We leave now the “spiritual horror” movies to focus on other gems of the 70s. This is my personal piece of the gem of the first half of the decade: “The Texas Chainsaw Massacre” aka “TCM” also known in French as “Massacre a la Tronconneuse”.
This is the kind of movie I watched from afar, having this aura of having prohibited to be displayed in French theaters from its release date until 1981 (if French socialists did something damn good, it was to lift bans on movies, government oversight on audiovisual contents including TV and radio). The movie will never had a chance to come in theaters after his theatrical release but it had pulverized as a VHS tape, by a one of the most refined VHS collection, the “Rene Chateau Distribution”:
VHS tapes was what was DVDs in the 2000s, and what are currently Netflix and others: an immediate access to movies that you could not see in theaters. This is where I got introduced to horror movies. The VHS tape was readily available in retail stores but the cover was not very explicit, except with tag lines “Banned from theatrical release” and having this lore that the movie was super-violent and gore. What else a 8 year boy like me would not like to see that?
It took another 10 years before I can put my hand on a VHS tape, the same VHS tape than Rene Chateau Edition and finally watch it. My first vision of it was insane, troubling and a crush.
This is a movie that was sold as “based on a true story”, I would rather say a romanticized and inflated version of Ed Gein, a serial killer and body snatcher. The movie starts with someone digging in the night, with flashed snapshots of cadavers and a striking sound, these snapshots becoming more and more often until we see a cadaver impaled on a gravestone. It tells you the tone of the movie. It is gonna be infernal.
Here starts the movie, following a group of youngsters coming to Texas driving in the typical Volkswagen minivan to assess Sally and Franklin’s grandmother grave. As they drive, they take an hitchhiker that is indeed looking very suspicious and slowly raises some questions about its mental health. Especially when he takes a picture of the group, to only burn it and slash the hand of Franklin.
Running low on gas, the group decide to stop in a remote gas station to hear there is no more gas available and have to wait the day after for the refill. If you drive in Texas out of the interstate system, you know what it means, especially if you are in West Texas. When I drive down the US-TX287 from Amarillo to Dallas-Fort Worth Metroplex, I have a chance to fill gas at best every 50 miles. In between, empty lands. The group decide to head over the deceased grandmother homestead (they never explain how they had access to the house). Pam and Kirk, two friends from the group, decide to go swim into a nearby pond for a swim. Hearing the sound of an fuel electrical generator in far, they decide to go in the direction of the house. This is where things become scary as Kirk enter the house, looking for the house owners. Then suddenly come from a corridor a massive man wearing a dirty shirt-tie and an apron, with a gross mask and an hammer, stunning Kirk. This guy is Leatherface, the main character of the movie. Kirk lies unconscious and driven by convulsions, leatherface carry inside a room and close a metallic door with a huge “wham”. The done is set and everyone is set now for being on the kill list.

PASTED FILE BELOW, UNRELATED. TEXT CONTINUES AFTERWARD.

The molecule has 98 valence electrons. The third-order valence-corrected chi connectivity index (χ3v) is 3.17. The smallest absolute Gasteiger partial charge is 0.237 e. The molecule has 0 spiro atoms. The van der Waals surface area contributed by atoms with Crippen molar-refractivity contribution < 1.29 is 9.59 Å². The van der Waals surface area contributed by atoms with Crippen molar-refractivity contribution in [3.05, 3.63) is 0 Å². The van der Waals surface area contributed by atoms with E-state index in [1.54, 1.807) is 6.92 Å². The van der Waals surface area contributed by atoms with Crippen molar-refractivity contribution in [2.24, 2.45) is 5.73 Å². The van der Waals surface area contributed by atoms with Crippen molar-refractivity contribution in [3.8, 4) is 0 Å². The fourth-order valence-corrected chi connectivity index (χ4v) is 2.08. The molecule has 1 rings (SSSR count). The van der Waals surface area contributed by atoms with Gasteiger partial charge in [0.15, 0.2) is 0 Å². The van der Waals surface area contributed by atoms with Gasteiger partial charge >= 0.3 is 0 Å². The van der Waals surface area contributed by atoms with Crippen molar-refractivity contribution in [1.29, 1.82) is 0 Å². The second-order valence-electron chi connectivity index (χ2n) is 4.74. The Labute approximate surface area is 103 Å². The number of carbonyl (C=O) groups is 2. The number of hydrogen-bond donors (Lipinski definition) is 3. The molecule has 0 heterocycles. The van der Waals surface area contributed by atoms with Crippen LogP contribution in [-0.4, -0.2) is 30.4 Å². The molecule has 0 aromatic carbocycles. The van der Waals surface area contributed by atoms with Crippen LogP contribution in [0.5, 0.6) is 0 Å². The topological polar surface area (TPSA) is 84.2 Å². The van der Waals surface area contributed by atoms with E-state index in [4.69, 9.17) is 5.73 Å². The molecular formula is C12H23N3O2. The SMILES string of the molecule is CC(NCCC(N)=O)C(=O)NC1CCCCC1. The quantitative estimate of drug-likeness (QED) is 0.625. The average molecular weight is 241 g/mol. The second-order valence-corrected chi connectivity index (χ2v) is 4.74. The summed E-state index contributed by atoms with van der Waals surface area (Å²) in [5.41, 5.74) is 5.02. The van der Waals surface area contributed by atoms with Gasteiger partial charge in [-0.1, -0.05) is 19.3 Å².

The movie has a lot of symbolisms inside. The whole generation of the psycho family (grandpa, pa and Leatherface) were all working at the slaughterhouse and lost their job due to modern techniques to slaughter cattle (the airgun). It is the symbolism of the transition of the US industry slowly outsourcing its jobs overseas (first it was made in Japan, then made in Taiwan, then made in China….), leading to employment loss of lots of jobs often being a family business. This is certainly one of this kind.
The second one is certainly linked to Vietnam, as the youngster appears as a veteran of the Vietnam war. The madness maybe representative of the PTSD that affect veterans. It also show the disintegration of the family. Furthermore, the creepiness of the house and the skin-face of Leatherface (and the grandpa) tells more about this folly haunting the family. It adds a certain level of disturbance to the movie that is also fascinating. We never know why they are fetish of bones and skin. We never know why the mummified their deceased family member. We never know why Leatherface once show signs of virility and once show sign of travesty (as he wears a wig and lipstick), if not some transgender issue.
If you never had a chance to see the movie, see it! As for the other iterations, just ignore anything after the original TCM. The other movies are just trying to surf on the original one with the insipid tasteless.